- American Football
Table of Contents
A pattern in football is another term for a route run by a wide receiver in order to get open for a pass. There are many different patterns used by the offense throughout the course of a game designed for short, intermediate, and long passes.
Common Short Patterns
In a curl, the receiver runs forward for 8-10 yards before turning around and taking a few steps towards the quarterback.
A hook is a shorter variation of the curl in which the receiver only runs about 5 yards before moving back towards the line of scrimmage.
In a slant, the receiver runs forward for 3-5 yards, then angling towards the middle of the field.
In a swing, the running back leaks out of the backfield and runs towards the sideline.
In a comeback, the receiver runs forward for about 15 yards before stopping on a dime and turning to face the quarterback.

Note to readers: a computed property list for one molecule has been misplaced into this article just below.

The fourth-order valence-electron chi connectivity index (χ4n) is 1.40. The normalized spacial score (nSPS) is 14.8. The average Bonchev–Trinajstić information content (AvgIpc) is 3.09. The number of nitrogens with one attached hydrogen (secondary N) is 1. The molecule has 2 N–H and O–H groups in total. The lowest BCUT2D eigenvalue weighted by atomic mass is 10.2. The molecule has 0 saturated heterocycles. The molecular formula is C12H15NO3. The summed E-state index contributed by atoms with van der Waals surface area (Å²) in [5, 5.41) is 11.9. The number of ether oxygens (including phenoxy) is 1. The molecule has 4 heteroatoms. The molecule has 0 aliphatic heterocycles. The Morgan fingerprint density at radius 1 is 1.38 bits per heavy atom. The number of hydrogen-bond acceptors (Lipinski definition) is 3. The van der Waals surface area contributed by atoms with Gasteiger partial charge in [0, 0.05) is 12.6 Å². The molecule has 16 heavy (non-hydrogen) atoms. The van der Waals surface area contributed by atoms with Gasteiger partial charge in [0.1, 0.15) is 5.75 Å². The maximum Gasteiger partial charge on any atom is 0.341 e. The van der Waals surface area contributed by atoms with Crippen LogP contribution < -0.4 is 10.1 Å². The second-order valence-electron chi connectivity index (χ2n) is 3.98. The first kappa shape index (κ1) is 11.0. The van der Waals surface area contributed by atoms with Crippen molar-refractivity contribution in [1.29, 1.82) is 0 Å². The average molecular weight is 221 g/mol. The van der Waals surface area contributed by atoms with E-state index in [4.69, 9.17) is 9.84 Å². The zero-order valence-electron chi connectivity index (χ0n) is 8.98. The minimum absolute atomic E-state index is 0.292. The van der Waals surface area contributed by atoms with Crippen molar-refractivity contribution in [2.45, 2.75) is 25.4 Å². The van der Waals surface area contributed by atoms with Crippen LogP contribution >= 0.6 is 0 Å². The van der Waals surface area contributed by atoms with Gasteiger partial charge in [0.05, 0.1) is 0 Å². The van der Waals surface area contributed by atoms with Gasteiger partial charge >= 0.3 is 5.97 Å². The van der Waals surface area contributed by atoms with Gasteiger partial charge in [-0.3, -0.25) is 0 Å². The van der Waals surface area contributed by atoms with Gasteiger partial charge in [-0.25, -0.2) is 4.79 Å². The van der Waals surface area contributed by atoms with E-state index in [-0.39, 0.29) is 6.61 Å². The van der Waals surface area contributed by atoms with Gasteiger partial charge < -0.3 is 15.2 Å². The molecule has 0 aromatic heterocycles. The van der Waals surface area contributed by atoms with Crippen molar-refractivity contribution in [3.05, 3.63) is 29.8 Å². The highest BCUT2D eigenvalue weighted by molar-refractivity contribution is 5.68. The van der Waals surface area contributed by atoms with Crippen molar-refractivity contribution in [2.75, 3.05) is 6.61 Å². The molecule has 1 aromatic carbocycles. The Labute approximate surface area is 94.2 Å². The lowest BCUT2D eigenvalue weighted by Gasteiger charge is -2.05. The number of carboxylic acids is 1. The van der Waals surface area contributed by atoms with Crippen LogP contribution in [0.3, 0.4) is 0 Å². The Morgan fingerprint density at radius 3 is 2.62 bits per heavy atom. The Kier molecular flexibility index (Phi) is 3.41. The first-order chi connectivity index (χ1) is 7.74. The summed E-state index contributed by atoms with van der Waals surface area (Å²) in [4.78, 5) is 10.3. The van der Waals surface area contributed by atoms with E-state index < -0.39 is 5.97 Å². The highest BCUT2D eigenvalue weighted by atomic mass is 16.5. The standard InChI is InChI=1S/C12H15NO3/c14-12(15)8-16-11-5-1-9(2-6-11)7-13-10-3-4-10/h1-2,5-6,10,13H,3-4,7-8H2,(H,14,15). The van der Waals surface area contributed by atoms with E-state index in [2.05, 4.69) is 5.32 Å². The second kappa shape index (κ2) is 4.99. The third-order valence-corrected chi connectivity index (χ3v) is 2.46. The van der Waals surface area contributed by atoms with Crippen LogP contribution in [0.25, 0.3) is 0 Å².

In a crossing route, two receivers on opposite sides of the field run forward for 10 yards, then break towards the middle of the field and cross paths, using a stutter step to fake out the defenders before moving towards one another.
For an out route, the receiver sprints down field for 10 yards, then runs horizontally towards the sideline.
Common Long Patterns
Streak (aka Fly or Go)
A streak is a 20-40 yard pattern in which the receiver runs straight down the field in a vertical line, utilizing speed to outrun the defender.
In a post, the receiver runs anywhere from 15-30 yards downfield before breaking across the middle of the field in a slanted trajectory that aligns with the goal posts.
Similar to a post, a corner occurs with the receiver instead breaking towards the far corner where the endzone meets the sideline.